(my apologies to the late Charlton Heston for the title)
Sunday morning provided me with the opportunity to combine two interests – building implosions and cameras. I think I’ve recovered fully enough now to tell the tale!
The old Pallas Hotel in New Orleans had never been a commercial success, and for as long as I’ve been coming to the city it has loomed over I-10 in phases of evolving decrepitude. When the state via Louisiana State University and the Veterans Administration selected the site for a sprawling medical complex, it sealed the building’s fate – as well as much of the neighborhood around it, including the Deutsches Haus and many historic residences. The project fostered great controversy, but most New Orleanians I talk to today – whether they agreed with the state’s decision or not – hope that the new medical center will contribute to the city’s overall renewal. Besides, the Pallas Hotel was never the recipient of much love. Everything that people had cared about in Lower Mid City was already gone. Thus, it was with a hopeful heart that observers gathered to see the building tumble earthward.
For as long as I can remember, I’ve wanted to see a building implosion close-up. When I learned that the Pallas would go down on July 22nd, I decided to try to acquire a press pass so I might film this historic event for the Center for the Study of New Orleans. In truth, I also wanted to put some new equipment through its paces, and this seemed like a good opportunity to do just that. Being able to generate a little social media traffic for CSNO’s upcoming NolaLoyola event was icing on the cake.
|Ready to roll!|
As instructed by the state’s helpful and efficient coordination person, Christina Stephens, I arrived a little bit before six in the morning for setup. This was my first time acting in the capacity as a member of “the media,” although I was upfront about my interloper status as a historian withe the other early bird camera pros who were already there. It was cool to meet and talk shop with a group of people who really knew their business. I set up next to DP, Ralph Madison who already had a RED Epic and RED One trained on the doomed structure. One late-arriving European crew showed up with a 35mm Arri film camera with a giant PL Arri lens on it. I could have felt small and insignificant, but these folks made me feel welcome and included.
We were located on the roof of a building located at the corner of Galvez and Canal. I knew the place well, as it was right next to the former site of the Deutsches Haus, a place that I had spent almost the entire summer and early fall of 2010 shooting my first film, This Haus of Memories.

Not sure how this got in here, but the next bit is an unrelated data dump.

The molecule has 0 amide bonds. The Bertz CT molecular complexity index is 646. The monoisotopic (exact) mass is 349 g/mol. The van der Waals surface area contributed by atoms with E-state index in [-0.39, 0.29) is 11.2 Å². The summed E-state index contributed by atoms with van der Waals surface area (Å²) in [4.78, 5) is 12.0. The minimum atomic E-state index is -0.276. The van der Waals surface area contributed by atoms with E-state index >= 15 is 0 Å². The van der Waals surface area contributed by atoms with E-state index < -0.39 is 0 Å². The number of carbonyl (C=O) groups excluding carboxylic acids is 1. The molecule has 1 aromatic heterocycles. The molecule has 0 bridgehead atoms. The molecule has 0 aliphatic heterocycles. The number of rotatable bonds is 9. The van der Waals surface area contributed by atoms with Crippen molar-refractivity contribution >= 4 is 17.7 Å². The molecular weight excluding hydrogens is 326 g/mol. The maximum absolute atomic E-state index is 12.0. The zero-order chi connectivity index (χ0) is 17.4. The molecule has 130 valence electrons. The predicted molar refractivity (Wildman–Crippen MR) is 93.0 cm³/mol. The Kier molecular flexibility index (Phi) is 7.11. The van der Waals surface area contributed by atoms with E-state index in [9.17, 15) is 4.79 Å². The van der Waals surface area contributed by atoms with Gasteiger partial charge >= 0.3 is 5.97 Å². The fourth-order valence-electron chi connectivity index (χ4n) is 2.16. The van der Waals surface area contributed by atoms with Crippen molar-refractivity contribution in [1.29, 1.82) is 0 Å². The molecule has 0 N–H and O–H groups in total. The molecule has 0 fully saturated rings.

My own setup included a new Sony FS100 sporting a Sony E to Nikon F mount adapter with a Zeiss Planar 50/1.4 on the end. To combat the tough lighting conditions, I screwed on a Tiffen .6 neutral density filter. I ran audio through two microphones – the standard Sony shotgun supplied with the camera and a RODE NTG2 high above on a boom with a deadcat and shock mount. I shot some stills with my Sony A77. I haven’t seen so many pros using this somewhat scarce camera, but Sony translucent lens technology is the wave of the future. It will fire an impressive 12 frames a second – 24 megapixel…. in RAW. What was especially cool about being on that roof with so many pros were the approving comments I received on my selection of the FS100 from the crews with much, much, more expensive gear. It felt good – especially since I did hours upon hours of research to decide what the university should buy.
|Boom! If you use this image, please link back & credit! Thanks! Also, note the people standing on the roof of the Tulane Building in the distance.|
Implosion of Pallas Hotel – New Orleans from Justin Nystrom on Vimeo.
The blast itself was pretty impressive. Quite the opposite of what I had expected, the “minute to go” signal seemed to fly by, and the first pops of explosive startled me. It was over, literally, in seconds. Soon a giant cloud of dust began to float ominously toward us. I didn’t have plastic bags at the ready like Ralph, but I had a plan. As the cloud approached within 200 yards of us, I slipped the camera off of the tripod and began stowing it in my waterproof Pelican case. No sooner had I snapped the lid shut when the heavy cloud of dust hit us, coating the top of the Pelican. Since the A77 is weather-sealed, I didn’t worry as much about it. We headed inside, masks on our face, while the worst of the cloud flew by. All but one crew from WWL, who had their poor news girl out there talking through the dust. I hope her lawyers have a copy of the tape when she contracts emphysema 30 years from now!
Would I do it again? In a heartbeat.